Creating Biomedical Technologies to Improve Health



Science Highlights • November 30, 2007
Existing surgical simulation techniques often fall short of realism. A new advance in simulation from researchers at Rensselaer Polytechnic Institute will provide doctors the opportunity to learn new medical procedures and hone motor skills without risking the health and safety of their patients. Soon, surgeons will be able to more realistically practice operations in which bleeding and smoke from cauterization can impact the procedure.
Science Highlights • October 26, 2007
A research team from Northwestern University has developed a new technique to noninvasively track changes related to pancreatic cancer and to do so without disturbing the highly sensitive organ. This work may clear the way for new screening tools to discover the disease at its earliest stages.
Press Releases • October 17, 2007
The National Institute of Biomedical Imaging and Bioengineering (NIBIB), part of the National Institutes of Health (NIH), and the Department of Biotechnology (DBT) of the Ministry of Science and Technology of the Republic of India, have entered into a bilateral agreement to develop low-cost health-care technologies aimed at the medically underserved.
Press Releases • October 4, 2007

The National Institute of Biomedical Imaging and Bioengineering (NIBIB), part of the National Institutes of Health (NIH), today announced the award of more than $12 million in grants to support research and development of potentially high-impact, innovative technologies to advance health care.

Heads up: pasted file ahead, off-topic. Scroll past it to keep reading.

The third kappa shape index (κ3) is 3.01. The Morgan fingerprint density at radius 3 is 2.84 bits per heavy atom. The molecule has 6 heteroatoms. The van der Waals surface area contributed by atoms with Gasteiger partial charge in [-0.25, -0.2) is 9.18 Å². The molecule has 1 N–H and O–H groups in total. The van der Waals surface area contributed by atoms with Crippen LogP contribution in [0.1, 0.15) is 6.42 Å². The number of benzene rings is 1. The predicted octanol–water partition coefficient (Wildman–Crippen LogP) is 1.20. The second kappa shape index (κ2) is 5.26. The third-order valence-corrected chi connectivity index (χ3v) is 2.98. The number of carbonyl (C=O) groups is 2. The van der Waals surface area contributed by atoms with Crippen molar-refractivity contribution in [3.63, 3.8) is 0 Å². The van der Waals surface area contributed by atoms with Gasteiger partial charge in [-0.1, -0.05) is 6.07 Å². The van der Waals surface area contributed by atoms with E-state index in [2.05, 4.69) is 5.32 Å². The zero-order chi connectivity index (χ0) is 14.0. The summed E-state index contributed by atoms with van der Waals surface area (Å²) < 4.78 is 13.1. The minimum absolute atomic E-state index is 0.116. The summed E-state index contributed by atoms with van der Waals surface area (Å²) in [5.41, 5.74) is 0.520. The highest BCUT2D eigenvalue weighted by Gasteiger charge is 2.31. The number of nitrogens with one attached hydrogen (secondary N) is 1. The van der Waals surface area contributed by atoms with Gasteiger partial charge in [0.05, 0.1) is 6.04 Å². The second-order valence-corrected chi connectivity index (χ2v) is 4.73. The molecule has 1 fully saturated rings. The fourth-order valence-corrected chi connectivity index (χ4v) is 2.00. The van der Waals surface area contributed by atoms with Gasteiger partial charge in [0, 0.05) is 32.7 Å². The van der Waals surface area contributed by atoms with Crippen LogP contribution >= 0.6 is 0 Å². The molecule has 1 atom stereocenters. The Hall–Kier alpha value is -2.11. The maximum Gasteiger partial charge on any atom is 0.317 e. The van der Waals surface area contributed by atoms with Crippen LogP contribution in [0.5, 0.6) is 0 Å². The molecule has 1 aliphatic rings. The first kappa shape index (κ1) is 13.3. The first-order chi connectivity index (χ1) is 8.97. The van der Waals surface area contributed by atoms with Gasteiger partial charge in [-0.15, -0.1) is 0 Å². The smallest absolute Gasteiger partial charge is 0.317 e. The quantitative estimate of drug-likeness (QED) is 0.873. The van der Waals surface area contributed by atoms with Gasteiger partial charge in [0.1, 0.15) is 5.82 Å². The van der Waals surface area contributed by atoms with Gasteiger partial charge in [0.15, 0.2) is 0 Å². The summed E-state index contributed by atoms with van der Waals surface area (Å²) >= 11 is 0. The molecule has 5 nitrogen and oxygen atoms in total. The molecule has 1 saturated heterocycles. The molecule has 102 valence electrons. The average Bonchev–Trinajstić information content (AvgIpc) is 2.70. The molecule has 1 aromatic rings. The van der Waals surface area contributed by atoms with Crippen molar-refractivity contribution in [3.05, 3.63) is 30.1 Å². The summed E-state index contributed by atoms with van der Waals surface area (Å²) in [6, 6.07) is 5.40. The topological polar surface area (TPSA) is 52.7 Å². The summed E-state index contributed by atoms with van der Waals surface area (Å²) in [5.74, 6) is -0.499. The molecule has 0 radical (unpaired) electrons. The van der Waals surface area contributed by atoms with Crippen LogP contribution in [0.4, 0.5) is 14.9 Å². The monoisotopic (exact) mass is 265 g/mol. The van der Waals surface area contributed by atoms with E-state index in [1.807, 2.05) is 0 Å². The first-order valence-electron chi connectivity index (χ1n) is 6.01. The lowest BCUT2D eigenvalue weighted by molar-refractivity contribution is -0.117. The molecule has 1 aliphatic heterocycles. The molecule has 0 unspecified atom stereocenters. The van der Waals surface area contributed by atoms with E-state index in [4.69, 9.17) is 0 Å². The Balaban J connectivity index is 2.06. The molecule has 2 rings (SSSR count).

Press Releases • October 4, 2007
The expertise of the DBEPS staff supports the mission of the NIBIB to integrate bioengineering with the life and physical sciences, and spans cutting-edge technologies operating at scales ranging from near-atomic resolution to intact organisms.
Science Highlights • September 27, 2007
Microsurgical procedures require precision. Involuntary movement or jerk can traumatize surrounding tissue and cause myriad complications for the patient. A research team at Carnegie Mellon University has developed a handheld device that compensates for unwanted motion and stabilizes the tip of microsurgical instruments. The device could improve the safety of microsurgery and reduce practitioner fatigue. Clinical applications include retinal surgery, neurosurgery, cardiac surgery, and cell biology.
Science Highlights • September 26, 2007
Researchers supported by the National Institute of Biomedical Imaging and Bioengineering (NIBIB) have developed a new method to study the behavior of molecules, particularly how they interact with each other.
Science Highlights • August 21, 2007
Tepha, Inc., has genetically engineered a strain of E. coli to produce a novel, absorbable biopolymer that is flexible, strong, and well tolerated in vivo. The FDA recently cleared surgical suture and mesh products made of the polymer for marketing, marking the first time a medical device made of a naturally derived polyester has received FDA clearance.
Science Highlights • July 18, 2007
Because no biomarkers exist for Alzheimer’s disease, preclinical diagnosis is impossible and assessment of therapies that could prevent or reverse the course of the disease is inhibited. By combining mouse models, multiphoton microscopy, and unique imaging agents, researchers at Massachusetts General Hospital in Boston are providing important information about the mechanisms of this progressive neurodegenerative disease and techniques to test new drugs more quickly. Their work also provides a springboard for developing new approaches to image the disease in humans.
Science Highlights • June 6, 2007
Bacteria that cause two common ailments, traveler’s diarrhea and the sexually transmitted disease gonorrhea, grab hold of humans because of tiny anchors, or pili, on the bacteria’s surface. A University of Virginia researcher has developed a novel approach to imaging these flexible filaments. Understanding the pili’s structure may help other researchers develop new vaccines to treat highly infectious diseases.